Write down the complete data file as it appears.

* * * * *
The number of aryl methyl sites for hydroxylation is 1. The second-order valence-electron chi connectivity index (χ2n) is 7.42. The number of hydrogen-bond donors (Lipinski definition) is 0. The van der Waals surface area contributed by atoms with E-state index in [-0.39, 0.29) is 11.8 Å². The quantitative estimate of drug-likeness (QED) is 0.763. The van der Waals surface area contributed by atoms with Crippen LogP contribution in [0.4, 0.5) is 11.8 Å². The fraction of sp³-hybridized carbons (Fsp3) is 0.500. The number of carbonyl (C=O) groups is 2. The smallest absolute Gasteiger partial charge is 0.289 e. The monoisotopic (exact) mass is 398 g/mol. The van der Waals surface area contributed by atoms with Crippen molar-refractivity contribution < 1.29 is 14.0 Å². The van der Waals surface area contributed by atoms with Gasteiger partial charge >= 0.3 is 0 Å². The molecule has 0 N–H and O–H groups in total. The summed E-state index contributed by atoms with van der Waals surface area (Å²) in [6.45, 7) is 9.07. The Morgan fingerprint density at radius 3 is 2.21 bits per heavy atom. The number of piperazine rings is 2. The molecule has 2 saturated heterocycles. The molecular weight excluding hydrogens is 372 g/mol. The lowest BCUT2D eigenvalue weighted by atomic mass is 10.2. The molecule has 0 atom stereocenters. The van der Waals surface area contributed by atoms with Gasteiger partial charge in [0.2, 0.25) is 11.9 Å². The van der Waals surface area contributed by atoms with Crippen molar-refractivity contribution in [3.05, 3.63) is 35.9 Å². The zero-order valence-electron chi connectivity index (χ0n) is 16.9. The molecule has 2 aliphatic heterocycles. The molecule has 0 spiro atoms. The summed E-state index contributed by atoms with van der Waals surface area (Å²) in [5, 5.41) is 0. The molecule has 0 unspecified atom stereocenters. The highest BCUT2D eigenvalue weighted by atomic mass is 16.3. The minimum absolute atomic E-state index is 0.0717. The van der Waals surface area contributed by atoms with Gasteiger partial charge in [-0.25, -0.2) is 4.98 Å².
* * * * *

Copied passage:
The number of aryl methyl sites for hydroxylation is 1. The second-order valence-electron chi connectivity index (χ2n) is 7.42. The number of hydrogen-bond donors (Lipinski definition) is 0. The van der Waals surface area contributed by atoms with E-state index in [-0.39, 0.29) is 11.8 Å². The quantitative estimate of drug-likeness (QED) is 0.763. The van der Waals surface area contributed by atoms with Crippen LogP contribution in [0.4, 0.5) is 11.8 Å². The fraction of sp³-hybridized carbons (Fsp3) is 0.500. The number of carbonyl (C=O) groups is 2. The smallest absolute Gasteiger partial charge is 0.289 e. The monoisotopic (exact) mass is 398 g/mol. The van der Waals surface area contributed by atoms with Crippen molar-refractivity contribution < 1.29 is 14.0 Å². The van der Waals surface area contributed by atoms with Gasteiger partial charge >= 0.3 is 0 Å². The molecule has 0 N–H and O–H groups in total. The summed E-state index contributed by atoms with van der Waals surface area (Å²) in [6.45, 7) is 9.07. The Morgan fingerprint density at radius 3 is 2.21 bits per heavy atom. The number of piperazine rings is 2. The molecule has 2 saturated heterocycles. The molecular weight excluding hydrogens is 372 g/mol. The lowest BCUT2D eigenvalue weighted by atomic mass is 10.2. The molecule has 0 atom stereocenters. The van der Waals surface area contributed by atoms with Gasteiger partial charge in [0.2, 0.25) is 11.9 Å². The van der Waals surface area contributed by atoms with Crippen molar-refractivity contribution in [3.05, 3.63) is 35.9 Å². The zero-order valence-electron chi connectivity index (χ0n) is 16.9. The molecule has 2 aliphatic heterocycles. The molecule has 0 spiro atoms. The summed E-state index contributed by atoms with van der Waals surface area (Å²) in [5, 5.41) is 0. The molecule has 0 unspecified atom stereocenters. The highest BCUT2D eigenvalue weighted by atomic mass is 16.3. The minimum absolute atomic E-state index is 0.0717. The van der Waals surface area contributed by atoms with Gasteiger partial charge in [-0.25, -0.2) is 4.98 Å².